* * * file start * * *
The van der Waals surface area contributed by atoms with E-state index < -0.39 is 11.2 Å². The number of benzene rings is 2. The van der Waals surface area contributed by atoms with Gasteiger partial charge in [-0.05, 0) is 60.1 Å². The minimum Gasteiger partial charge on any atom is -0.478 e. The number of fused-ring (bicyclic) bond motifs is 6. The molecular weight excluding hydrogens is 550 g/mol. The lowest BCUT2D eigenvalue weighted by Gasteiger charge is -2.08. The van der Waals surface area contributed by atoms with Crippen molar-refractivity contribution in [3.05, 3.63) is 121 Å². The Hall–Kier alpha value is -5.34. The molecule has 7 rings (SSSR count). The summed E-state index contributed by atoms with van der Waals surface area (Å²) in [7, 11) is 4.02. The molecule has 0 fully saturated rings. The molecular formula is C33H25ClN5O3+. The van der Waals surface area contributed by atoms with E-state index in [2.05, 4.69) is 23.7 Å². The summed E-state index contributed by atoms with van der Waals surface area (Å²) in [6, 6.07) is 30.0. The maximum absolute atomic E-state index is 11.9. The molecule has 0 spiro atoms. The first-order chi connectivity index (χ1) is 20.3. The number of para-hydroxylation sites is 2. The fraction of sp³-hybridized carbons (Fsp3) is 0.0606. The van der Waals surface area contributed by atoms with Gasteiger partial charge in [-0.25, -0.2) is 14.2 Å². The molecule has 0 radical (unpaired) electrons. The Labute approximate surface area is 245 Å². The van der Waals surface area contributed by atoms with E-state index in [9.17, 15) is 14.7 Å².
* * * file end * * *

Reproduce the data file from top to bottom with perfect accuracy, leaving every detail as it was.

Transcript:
The van der Waals surface area contributed by atoms with E-state index < -0.39 is 11.2 Å². The number of benzene rings is 2. The van der Waals surface area contributed by atoms with Gasteiger partial charge in [-0.05, 0) is 60.1 Å². The minimum Gasteiger partial charge on any atom is -0.478 e. The number of fused-ring (bicyclic) bond motifs is 6. The molecular weight excluding hydrogens is 550 g/mol. The lowest BCUT2D eigenvalue weighted by Gasteiger charge is -2.08. The van der Waals surface area contributed by atoms with Crippen molar-refractivity contribution in [3.05, 3.63) is 121 Å². The Hall–Kier alpha value is -5.34. The molecule has 7 rings (SSSR count). The summed E-state index contributed by atoms with van der Waals surface area (Å²) in [7, 11) is 4.02. The molecule has 0 fully saturated rings. The molecular formula is C33H25ClN5O3+. The van der Waals surface area contributed by atoms with E-state index in [2.05, 4.69) is 23.7 Å². The summed E-state index contributed by atoms with van der Waals surface area (Å²) in [6, 6.07) is 30.0. The maximum absolute atomic E-state index is 11.9. The molecule has 0 spiro atoms. The first-order chi connectivity index (χ1) is 20.3. The number of para-hydroxylation sites is 2. The fraction of sp³-hybridized carbons (Fsp3) is 0.0606. The van der Waals surface area contributed by atoms with Gasteiger partial charge in [-0.25, -0.2) is 14.2 Å². The molecule has 0 radical (unpaired) electrons. The Labute approximate surface area is 245 Å². The van der Waals surface area contributed by atoms with E-state index in [9.17, 15) is 14.7 Å².